Sex hormone-binding globulin gene expression in the liver: Drugs and the metabolic syndrome

Michel Pugeat, Nancy Nader, Kevin Hogeveen, Gérald Raverot, Henri Déchaud, Catherine Grenot

Research output: Contribution to journalReview article

73 Citations (Scopus)

Abstract

Sex hormone-binding globulin (SHBG) is the main transport binding protein for sex steroid hormones in plasma and regulates their accessibility to target cells. Plasma SHBG is secreted by the liver under the control of hormones and nutritional factors. In the human hepatoma cell line (HepG2), thyroid and estrogenic hormones, and a variety of drugs including the antioestrogen tamoxifen, the phytoestrogen, genistein and mitotane (Op′DDD) increase SHBG production and SHBG gene promoter activity. In contrast, monosaccharides (glucose or fructose) effectively decrease SHBG expression by inducing lipogenesis, which reduces hepatic HNF-4α levels, a transcription factor that play a critical role in controlling the SHBG promoter. Interestingly, diminishing hepatic lipogenesis and free fatty acid liver biosynthesis also appear to be associated with the positive effects of thyroid hormones and PPARγ antagonists on SHBG expression. This mechanism provides a biological explanation for why SHBG is a sensitive biomarker of insulin resistance and the metabolic syndrome, and why low plasma SHBG levels are a risk factor for developing hyperglycemia and type 2 diabetes, especially in women. These important advances in our knowledge of the regulation of SHBG expression in the liver open new approaches for identifying and preventing metabolic disorder-associated diseases early in life.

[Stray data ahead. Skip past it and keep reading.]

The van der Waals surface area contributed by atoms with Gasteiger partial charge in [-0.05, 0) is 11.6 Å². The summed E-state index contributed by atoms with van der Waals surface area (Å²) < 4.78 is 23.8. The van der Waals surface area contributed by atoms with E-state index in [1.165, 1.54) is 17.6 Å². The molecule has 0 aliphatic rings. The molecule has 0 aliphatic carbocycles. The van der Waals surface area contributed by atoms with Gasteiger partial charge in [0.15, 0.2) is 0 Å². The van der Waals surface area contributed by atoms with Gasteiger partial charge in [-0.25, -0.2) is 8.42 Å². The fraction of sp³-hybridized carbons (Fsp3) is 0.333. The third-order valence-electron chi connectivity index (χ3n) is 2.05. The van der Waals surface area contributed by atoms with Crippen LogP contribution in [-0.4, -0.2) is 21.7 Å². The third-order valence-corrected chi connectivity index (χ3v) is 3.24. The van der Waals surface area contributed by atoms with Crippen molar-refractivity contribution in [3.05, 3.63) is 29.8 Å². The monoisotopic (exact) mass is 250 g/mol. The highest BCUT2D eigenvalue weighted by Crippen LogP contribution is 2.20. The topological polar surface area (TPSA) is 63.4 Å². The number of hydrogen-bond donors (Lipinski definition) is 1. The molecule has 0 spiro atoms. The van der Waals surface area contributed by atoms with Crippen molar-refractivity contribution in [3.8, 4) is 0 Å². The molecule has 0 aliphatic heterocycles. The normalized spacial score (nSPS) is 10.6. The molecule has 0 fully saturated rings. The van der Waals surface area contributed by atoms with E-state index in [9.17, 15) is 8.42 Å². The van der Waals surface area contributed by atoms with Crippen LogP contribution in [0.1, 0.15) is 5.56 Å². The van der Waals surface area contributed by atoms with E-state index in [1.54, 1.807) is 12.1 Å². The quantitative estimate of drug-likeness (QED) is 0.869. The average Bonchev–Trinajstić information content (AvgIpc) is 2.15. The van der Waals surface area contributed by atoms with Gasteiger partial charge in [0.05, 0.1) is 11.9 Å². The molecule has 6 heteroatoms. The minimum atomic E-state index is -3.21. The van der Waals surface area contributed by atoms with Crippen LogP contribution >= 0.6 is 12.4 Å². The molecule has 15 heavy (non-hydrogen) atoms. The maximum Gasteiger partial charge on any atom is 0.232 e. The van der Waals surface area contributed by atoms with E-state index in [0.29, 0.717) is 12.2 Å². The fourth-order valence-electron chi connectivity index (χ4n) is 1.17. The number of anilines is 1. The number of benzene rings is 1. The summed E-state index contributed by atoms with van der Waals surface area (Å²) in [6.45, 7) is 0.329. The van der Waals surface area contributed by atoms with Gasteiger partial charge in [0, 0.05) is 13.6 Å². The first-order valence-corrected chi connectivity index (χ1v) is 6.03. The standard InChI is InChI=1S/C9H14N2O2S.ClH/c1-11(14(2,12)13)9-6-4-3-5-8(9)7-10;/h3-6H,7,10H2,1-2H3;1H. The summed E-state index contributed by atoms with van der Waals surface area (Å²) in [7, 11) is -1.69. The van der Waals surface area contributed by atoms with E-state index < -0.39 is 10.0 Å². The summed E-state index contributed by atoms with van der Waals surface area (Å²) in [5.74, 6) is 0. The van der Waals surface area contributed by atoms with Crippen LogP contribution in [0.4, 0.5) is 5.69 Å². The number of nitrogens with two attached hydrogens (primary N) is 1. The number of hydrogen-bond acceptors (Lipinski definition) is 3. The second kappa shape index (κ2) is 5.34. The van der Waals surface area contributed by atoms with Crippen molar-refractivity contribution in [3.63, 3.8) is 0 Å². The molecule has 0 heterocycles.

Original languageEnglish
Pages (from-to)53-59
Number of pages7
JournalMolecular and Cellular Endocrinology
Volume316
Issue number1
DOIs
Publication statusPublished - 5 Mar 2010
Externally publishedYes

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Keywords

  • Diabetes
  • Fructose
  • Metabolic syndrome
  • Risk factor
  • Sex steroid hormones
  • SHBG

ASJC Scopus subject areas

  • Biochemistry
  • Molecular Biology
  • Endocrinology

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